Save Your Lawn During Watering Restrictions

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Has this scenario happened to you? You toil throughout the early spring seeding and fertilizing your lawn and start to reap the benefits of this hard work when the thick, green grass fills in. Your curb appeal peaks and your landscape is picture-perfect.

Enter the harsh weather of summer and a long stretch of little to no rain. With reservoirs showing depleting water levels, drought restrictions are issued in your neighborhood, and you are mandated to greatly reduce water usage and perhaps even cease watering the lawn. Is this the end of that great, green carpet of grass?

On the surface it may seem like keeping a lawn healthy during watering restrictions is a losing battle. After all, grass needs water to thrive. However, there are some things homeowners can do to prolong the life of their lawns until restrictions are lifted.

Mow Less Often: Tall grass can shade the soil and its delicate roots, helping to avoid even further evaporation of what precious water the lawn is getting. Space out mowing to every other week or even every two weeks, particularly if you notice the grass is growing more slowly due to less watering. Mowing stresses a lawn, and the grass is already stressed from lack of water. Mowing less frequently can help.

Water Early On: Maximize the benefits of any irrigation system by watering during the early morning hours, or between 2 and 9 a.m. This is when wind speeds are usually lower and evaporation from wind and sun is less likely to occur. Keep in mind that watering restrictions may specify which hours and days you are allowed to water.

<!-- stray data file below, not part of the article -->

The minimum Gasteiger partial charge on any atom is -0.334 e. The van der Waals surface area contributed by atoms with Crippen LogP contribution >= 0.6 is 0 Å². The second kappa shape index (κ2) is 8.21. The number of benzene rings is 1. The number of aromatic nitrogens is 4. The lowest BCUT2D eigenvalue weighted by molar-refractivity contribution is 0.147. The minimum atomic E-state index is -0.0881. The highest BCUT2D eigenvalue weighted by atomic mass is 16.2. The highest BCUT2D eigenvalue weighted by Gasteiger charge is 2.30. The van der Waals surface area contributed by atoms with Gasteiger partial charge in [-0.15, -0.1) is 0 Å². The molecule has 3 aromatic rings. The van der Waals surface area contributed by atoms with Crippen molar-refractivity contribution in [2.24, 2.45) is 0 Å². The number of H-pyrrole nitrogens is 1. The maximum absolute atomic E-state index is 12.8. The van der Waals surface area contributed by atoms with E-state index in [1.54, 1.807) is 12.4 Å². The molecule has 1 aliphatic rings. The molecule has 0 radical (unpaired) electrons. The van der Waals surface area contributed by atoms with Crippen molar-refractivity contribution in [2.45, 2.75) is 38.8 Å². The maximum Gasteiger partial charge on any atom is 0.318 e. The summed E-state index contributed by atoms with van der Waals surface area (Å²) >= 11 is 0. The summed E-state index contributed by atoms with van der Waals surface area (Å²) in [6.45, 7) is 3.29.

Change Your Grass: Certain species of grass are more resilient in drought conditions. According to Scotts, Bermuda, Zoysia, St. Augustine, Bahia and Buffalo grasses are more drought-tolerant than others in southern climates. Drought-resistant grasses for northern climates include Tall Fescue and Kentucky Bluegrass. You may consider switching to one of these types if drought and water restrictions in your area have become more common in recent years.

Utilize Grass Clippings: Lack of water can contribute to higher soil temperatures, which affects soil organic matter, says The Grass Outlet. Grass clippings left on the lawn can reduce soil temperature, increase infiltration of water into the soil and improve the lawn’s ability to store water. Be sure to evenly distribute the clippings so they don’t clump and choke the grass.

Consider an Amendment: Hydretain is a soil moisture manager that its producer attests can extend watering intervals for grass, trees, shrubs and plants by as much as two to three times. It also is supposed to minimize drought stress and help lower water usage, and thus avoid watering restriction fines. The product’s hygroscopic and humectant components attach to plant root hairs, drawing moisture vapor from the soil and turning that vapor into droplets.

A proactive approach can help individuals protect their lawns when water restrictions are in place.

-Metro Creative Connection